Saturday, July 10, 2010

the door 74

1 1/2 oz Laird's Applejack
3/8 oz Grenadine
1/2 oz Lemon Juice
1/2 oz Martini & Rossi Dry Vermouth
1 dash Orange Flower Water
1 dash Peychaud's Bitters

Shake with ice and strain into a cocktail coupe. Twist an orange peel over the top and drop in.

On Monday night, we headed down to Allston to get dinner at Grasshopper, and afterward, we went down the block to Deep Ellum for a few drinks. At the bar that night was Ted Gallagher who now works at Deep Ellum on his nights off from Craigie on Main. The drink I selected was the Door 74 which was described to me as a cross between a Scofflaw and a Jack Rose. I did not learn the history of the drink's name until I later got a chance to speak with Max Toste, one of the co-owners of Deep Ellum. The drink was named after a speakeasy in Amsterdam that Max had a chance to visit a few months ago. Max was in Holland representing Deep Ellum as the bar was nominated along with Drink for an award; moreover, he was there giving a talk about his bar's beer and cocktail program. It turned out that the awards ceremony in May was the same week that the volcano in Iceland locked down all air traffic in that part of Europe, so Max was stuck in Amsterdam. Luckily, he met the bartenders at Door 74 who were able to play host to the stuck traveler. A similar drink appeared on the Door 74 menu under a different name, and Max renamed it as a homage to their hospitality.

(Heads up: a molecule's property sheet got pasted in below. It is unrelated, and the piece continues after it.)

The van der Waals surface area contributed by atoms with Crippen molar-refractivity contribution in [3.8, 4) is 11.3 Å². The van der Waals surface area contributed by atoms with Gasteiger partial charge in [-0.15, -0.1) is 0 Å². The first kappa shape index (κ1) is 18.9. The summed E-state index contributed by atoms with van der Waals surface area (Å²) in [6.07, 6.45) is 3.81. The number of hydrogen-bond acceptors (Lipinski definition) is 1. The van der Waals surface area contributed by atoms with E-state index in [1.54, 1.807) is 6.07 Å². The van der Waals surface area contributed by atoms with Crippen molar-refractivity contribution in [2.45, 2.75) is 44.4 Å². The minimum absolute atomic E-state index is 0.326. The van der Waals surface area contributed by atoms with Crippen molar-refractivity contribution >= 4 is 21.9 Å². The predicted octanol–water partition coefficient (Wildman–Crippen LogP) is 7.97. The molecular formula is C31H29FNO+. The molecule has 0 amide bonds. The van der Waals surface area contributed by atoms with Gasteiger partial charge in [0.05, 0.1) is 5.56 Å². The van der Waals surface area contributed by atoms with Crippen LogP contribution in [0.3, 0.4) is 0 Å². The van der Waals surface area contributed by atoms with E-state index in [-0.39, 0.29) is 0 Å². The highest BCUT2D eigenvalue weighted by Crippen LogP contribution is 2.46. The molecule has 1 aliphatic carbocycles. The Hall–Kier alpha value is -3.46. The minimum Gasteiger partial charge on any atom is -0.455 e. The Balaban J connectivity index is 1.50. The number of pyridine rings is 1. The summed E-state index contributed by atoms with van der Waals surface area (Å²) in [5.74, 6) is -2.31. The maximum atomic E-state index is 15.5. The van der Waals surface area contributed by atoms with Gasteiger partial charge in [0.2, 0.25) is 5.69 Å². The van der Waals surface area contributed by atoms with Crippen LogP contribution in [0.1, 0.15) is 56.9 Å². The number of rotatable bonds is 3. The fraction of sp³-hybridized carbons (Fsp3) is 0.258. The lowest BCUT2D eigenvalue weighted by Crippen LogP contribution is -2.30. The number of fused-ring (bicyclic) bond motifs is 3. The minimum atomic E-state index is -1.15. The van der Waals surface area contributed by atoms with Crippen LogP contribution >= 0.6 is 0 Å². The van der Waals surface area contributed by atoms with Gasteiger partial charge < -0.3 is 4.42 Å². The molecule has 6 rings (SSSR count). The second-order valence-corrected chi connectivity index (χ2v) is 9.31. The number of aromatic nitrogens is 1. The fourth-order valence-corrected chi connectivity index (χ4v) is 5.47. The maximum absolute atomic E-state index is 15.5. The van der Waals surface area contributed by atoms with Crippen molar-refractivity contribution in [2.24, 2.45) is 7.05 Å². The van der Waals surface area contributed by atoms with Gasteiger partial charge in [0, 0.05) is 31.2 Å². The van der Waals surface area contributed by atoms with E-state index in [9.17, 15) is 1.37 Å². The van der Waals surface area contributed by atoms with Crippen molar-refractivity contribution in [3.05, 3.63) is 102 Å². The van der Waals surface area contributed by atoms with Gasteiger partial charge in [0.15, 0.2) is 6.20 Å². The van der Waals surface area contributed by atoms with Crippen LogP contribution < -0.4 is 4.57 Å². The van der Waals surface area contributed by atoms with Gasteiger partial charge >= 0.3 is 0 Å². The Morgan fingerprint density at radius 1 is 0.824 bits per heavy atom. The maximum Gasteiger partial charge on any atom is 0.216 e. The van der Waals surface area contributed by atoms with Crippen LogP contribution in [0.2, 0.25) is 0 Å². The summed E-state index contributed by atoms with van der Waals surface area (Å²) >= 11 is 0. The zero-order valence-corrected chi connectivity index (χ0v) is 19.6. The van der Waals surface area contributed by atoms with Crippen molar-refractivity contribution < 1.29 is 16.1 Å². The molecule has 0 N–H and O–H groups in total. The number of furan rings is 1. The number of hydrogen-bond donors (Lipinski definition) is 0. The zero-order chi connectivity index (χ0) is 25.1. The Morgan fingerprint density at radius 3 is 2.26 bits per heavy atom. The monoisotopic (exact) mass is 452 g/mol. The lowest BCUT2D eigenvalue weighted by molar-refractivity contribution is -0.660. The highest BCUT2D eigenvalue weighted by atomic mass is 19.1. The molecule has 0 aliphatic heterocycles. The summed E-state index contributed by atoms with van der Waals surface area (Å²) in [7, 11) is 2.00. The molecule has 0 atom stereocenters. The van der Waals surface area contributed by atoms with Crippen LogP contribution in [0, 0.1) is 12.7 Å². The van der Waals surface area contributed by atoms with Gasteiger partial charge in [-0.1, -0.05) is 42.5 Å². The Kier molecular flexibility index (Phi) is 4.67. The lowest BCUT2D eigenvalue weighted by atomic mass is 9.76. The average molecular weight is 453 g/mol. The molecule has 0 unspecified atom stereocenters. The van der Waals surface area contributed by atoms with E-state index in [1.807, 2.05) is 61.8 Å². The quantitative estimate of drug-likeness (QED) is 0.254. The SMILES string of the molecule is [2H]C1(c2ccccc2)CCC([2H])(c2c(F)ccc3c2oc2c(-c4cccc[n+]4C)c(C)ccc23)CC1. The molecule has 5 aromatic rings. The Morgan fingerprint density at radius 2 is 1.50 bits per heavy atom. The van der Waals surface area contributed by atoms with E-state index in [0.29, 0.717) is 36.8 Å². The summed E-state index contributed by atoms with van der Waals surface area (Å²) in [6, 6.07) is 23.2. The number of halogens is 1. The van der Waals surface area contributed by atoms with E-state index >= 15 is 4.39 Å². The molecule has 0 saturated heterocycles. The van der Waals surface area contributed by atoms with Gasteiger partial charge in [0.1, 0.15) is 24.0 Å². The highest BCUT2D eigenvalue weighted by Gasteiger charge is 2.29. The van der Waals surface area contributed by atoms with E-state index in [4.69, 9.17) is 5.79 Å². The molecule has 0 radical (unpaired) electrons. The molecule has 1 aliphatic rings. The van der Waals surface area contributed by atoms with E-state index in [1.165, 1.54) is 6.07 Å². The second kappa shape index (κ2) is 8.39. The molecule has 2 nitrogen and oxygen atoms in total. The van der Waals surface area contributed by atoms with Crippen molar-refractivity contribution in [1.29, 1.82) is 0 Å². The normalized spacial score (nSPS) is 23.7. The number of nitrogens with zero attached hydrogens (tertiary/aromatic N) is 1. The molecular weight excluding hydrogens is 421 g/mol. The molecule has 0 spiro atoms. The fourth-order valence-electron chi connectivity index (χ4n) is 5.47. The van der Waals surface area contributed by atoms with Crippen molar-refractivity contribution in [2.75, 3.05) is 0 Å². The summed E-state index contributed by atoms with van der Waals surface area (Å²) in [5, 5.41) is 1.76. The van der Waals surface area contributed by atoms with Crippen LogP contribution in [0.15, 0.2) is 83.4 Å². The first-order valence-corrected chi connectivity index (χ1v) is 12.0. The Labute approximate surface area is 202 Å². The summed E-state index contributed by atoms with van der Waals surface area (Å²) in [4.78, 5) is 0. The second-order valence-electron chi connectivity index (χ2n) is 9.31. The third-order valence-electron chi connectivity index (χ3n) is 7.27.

The Door 74 started with a nose filled with orange aromas from the twist and flower water. The sip was semi-sweet and fruit filled from the apple, lemon, and pomegranate-containing ingredients; this sweetness was dried out on the swallow that contained the vermouth and orange flower water flavors. Indeed, it was rather interesting that the orange flower water came across more as a taste than as an aroma.

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